Class of '58
October 2009

Dear ’58ers,

Once again the time between letters reflects the procrastination talents of the writer.  Wait until summer is over?  Wait until the first snow?  Wait until the Twins are finally eliminated?  I managed to meet all of those deadlines!

My appeal last spring and summer for news brought results.  A number of you returned the news envelopes and so here we go.  STAN and Marlene LARSON hosted eight Gustavus choir members in April when the choir sang at their church in Eau Claire, WI.  Stan says “each of the choir members was an outstanding ambassador for the school.  Makes me even more proud to be a Gustavian!”  ROBBIE ROBINSON was named National Boys Track Coach of the year last year at the annual convention in Colorado Springs.  Congratulations!  After fifty years of teaching and coaching, Robbie came back to teach two English classes this year and to continue as head track coach.  Never say die!  BEV DUNCAN ANDERSON and Roger ’57 celebrated their 50th wedding anniversary on July 18th and are currently on a trip to the East Coast.  LYNN and JAN CARLSON STRAND also celebrated their 50th on August 8th with their children and grandchildren in Bozeman, MT.  The Strands spend part of the winter in Green Valley, AZ and part of the summer at their cabin north of Grand Rapids, MN.  They also mentioned that STEVE and Arlene HILDING celebrated their 50th wedding anniversary in mid-August.

Passings.  As we gain in age into the mid-years of our seventies, we lose more of our classmates and spouses.  The last letter reported the deaths of LARRY RAY and BOB ORTLOFF.  JAMES MARSTON, husband of LOIS JUNGAS MARSTON passed away on March 26, after several years of battling Alzheimers.  Jim and Lois had celebrated their 50th wedding anniversary.  Jim is survived by Lois, five children and 17, maybe 19 by now, grandchildren.  Lois now lives in Hugo after many years in Mountain Lake.

AARON MOEN wrote to me in May that his wife, Sharon, had been diagnosed with chronic myelomonocytic leukemia, a rare blood disease that strikes older people and is not curable.  She passed away on June 20th from complications of this rare form of leukemia.  Our sympathies to classmates Lois and Aaron.

We also mourn the passing of JUDITH HANSON TURNLUND on August 16 after a short bout with pancreatic cancer.  She is survived by Richard, her husband of 52 years, three sons, nine grandchildren and her sister Karen Hanson Shogren ’59.  After graduating from Gustavus summa cum laud, she earned a Ph.D. from UC Berkeley in nutritional science and did 25 years of groundbreaking trace mineral stable isotope research at the USDA Regional Labs in California.  She received the Distinguished Alumni Citation from Gustavus in 1988.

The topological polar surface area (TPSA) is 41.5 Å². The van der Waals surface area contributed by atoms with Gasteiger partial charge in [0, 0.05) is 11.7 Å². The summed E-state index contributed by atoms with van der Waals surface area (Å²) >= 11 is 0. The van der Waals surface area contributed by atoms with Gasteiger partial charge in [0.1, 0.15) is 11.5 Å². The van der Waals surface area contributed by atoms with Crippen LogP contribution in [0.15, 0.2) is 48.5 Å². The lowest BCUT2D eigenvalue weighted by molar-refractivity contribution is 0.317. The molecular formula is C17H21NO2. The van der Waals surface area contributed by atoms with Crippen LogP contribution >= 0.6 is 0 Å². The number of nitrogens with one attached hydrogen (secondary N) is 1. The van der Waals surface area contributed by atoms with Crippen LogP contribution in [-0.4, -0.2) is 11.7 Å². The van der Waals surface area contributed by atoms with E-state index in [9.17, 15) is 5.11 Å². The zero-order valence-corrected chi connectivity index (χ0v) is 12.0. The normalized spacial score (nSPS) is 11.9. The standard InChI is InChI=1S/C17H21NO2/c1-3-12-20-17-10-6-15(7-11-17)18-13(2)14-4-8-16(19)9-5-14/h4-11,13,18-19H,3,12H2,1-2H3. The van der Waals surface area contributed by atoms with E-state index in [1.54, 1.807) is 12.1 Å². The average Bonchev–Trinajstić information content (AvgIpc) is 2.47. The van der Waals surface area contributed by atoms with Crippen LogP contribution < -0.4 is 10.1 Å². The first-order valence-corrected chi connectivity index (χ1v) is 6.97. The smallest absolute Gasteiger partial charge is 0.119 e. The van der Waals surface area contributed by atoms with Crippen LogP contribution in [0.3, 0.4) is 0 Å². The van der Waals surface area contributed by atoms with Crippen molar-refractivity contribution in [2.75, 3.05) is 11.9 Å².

DEAN FREDLUND reports from Salmon Arm, British Columbia that he has retired from teaching biology and geology.  He and Paula have traveled extensively in Spain and Portugal and they are enjoying their first grandchild, Malin, born last year.  Dean volunteers in Second Harvest and sings in Imaut Raminsch’s Aura Chamber Choir.  Thanks very much for your news note.

We are proud of two grandchildren who enrolled at Gustavus this fall.  Michael Janasz ’13, grandson of MARCIA (AMUNDSON) and CHET, comes to Gustavus from Benilde-St Margaret’s High School in St Louis Park.  Laura Grossmann ’13 comes from Minnetonka and is the granddaughter of WANDA HEUER JOHNSON.  She joins both grandparents as well as two uncles and other relatives.  Joy for an old Admissions person!

Congratulations to BUD BOBERG for receiving the “Skipper of the Year” Award from Minnetonka High School on June 10.  Earlier he had received the “Spinnaker Award” for his 20 years of volunteer service at the high school.  The award reads “Bud’s dedication and caring for Minnetonka students is unmatched.  A 20-year volunteer, Bud works with kids in support groups, provides transportation to medical appointments and meets with families during times of need.  As director of non-profit Family Friends, Bud aids families in meeting basic needs during crisis and helping them to get back on their feet.  Bud is also a member of the MHS Crisis Team, the Student Attendance Review Board and is a chaplain with the Minnetonka Police Department.  A foster parent to many students, Bud’s connections in the community and his kindness and devotion to kids and families have earned him the respect and trust of the students, staff and families through the Minnetonka School District community.”  Bud joined his son, Karl, in being part of the 2009 commencement honor guard.  A most impressive summary of Bud’s volunteer work in Minnetonka.  Bravo!

ANDERS BJORLING had a photography exhibit at the Cross River Heritage Center in Schroeder, MN this summer.  He owes me some details from his photography trip to Africa earlier this year.  DENNIS and Mary ERICKSON spent part of January and February skiing in Idaho and Colorado, took a 10-day trip to Hawaii in March and returned to Arkansas in April where they again spent the month volunteering at the Heifer International Ranch.

Good to see these classmates from St Peter out and about!  MARLYS JOHNSON JOHNSON doesn’t always tell me of her travels, but I do know she is on the Executive Committee of the Gustavus Library Associates Board and led the work to develop a strategic plan that will give the Board a clearer purpose and direction for the next three years in their mission―to promote literature, learning and the Folke Bernadotte Library.